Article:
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Schooled by Community

Cohousing offers opportunities to learn from each other


Maggie and Milo work with the young students in their climate change class.

For Kate and Jason, education was a key reason for choosing Cohousing ABQ. “We’ve been homeschooling because we want to give our children experiences beyond the basic academics of traditional school,” Kate explained. “In cohousing, they’ll regularly interact with and learn from community members with an impressive range of knowledge and skills beyond our own.”


Even in these many months prior to the community’s construction, the children of Cohousing ABQ have enjoyed numerous learning opportunities, whether it be trips to museums and a working farm, making apple cider or clay monsters, or more formalized classes from community adults.


For example, Maggie, an adjunct professor at the University of New Mexico, decided several months ago to begin a series of classes to teach the children about climate change. “For the most part, we’re talking about children from age 3 to age 7, but I had no doubt we could do it, especially once I enlisted 11-year-old Milo to help me. I’ve long been a believer that children are natural teachers—particularly with other children. And I find that kids have all sorts of clever ways of explaining things.”


Maggie and Milo prepared for their climate classes with gusto, meeting two or three times per class to decide on the content to cover. They particularly focused on what this age group would understand. “For example, for water usage we first familiarized the children with different volumes—a gallon of water versus three gallons versus five gallons—and then talked about how much water is used for things like teeth brushing, taking a bath, or flushing the toilet.”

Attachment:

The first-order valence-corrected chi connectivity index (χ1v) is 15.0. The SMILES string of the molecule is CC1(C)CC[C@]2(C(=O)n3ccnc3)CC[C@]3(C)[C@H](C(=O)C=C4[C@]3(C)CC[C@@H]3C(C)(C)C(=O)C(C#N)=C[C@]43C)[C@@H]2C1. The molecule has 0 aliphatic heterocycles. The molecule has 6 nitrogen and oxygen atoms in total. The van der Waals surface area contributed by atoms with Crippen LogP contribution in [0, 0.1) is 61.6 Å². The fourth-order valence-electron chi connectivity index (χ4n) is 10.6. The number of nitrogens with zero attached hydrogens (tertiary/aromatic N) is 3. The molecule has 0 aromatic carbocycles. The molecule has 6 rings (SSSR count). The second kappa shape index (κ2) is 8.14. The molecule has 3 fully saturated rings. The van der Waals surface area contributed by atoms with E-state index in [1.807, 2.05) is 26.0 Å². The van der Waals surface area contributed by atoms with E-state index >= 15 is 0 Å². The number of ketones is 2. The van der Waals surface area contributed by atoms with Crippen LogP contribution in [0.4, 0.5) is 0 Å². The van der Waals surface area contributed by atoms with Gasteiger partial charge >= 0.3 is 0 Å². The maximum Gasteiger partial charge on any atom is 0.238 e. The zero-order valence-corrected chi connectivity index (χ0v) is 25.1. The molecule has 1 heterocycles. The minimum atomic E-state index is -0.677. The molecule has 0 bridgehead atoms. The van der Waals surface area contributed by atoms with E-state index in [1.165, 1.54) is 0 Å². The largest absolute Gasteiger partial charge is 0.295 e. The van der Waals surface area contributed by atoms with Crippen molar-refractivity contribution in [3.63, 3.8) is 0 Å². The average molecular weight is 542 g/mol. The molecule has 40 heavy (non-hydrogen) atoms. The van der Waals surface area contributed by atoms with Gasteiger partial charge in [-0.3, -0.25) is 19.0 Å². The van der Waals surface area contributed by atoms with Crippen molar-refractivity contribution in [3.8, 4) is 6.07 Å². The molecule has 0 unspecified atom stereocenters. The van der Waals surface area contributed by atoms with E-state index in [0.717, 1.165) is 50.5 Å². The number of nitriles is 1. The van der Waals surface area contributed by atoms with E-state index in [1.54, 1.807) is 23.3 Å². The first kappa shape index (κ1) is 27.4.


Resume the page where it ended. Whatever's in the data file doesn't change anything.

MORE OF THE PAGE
Milo explains how carbon dioxide trapped in the atmosphere heats up the Earth.

Reflecting how young children learn best, lecture is kept to 5 minutes, followed by 15 minutes of snacks, then 45 minutes of hands-on activities.


In one class, Milo used simple props—a globe, a kitchen towel, and a blanket—to demonstrate how too much carbon dioxide is being trapped in the atmosphere and overheating the earth. Using YouTube videos, Maggie led the children in creating solar ovens (using pizza boxes), and water filters (using plastic bottles, coffee filters, and charcoal) in true DIY style.


There are no quizzes or tests in these classes. “It’s not critical at this stage that children understand everything with great accuracy,” Maggie pointed out. “As long as they remember some of it, and realize there are simple things they can do related to climate change.”



Building homemade water filters offers lessons on water conservation as well as geology.

Was 11-year-old Milo nervous about his teaching role? “No. I knew the material and I’ve taught younger kids before.” Maggie added that he’s also a natural showman. Other community children are also considering teaching. Ori has indicated an interest in oceans and waterways (although his current focus is Pokeman) and Quincy wants to talk about marine mammals: two new teachers in the making.


There is one change that Maggie and Milo are considering for future classes. After an almost slapstick scene in which making and serving Hibiscus-flower tea ended in three cups knocked over, tea everywhere, and two wet kids, they’ve decided it’s safer to move snacks to the end of the class. Lesson learned.



Apple picking and processing is another cohousing learning opportunity.



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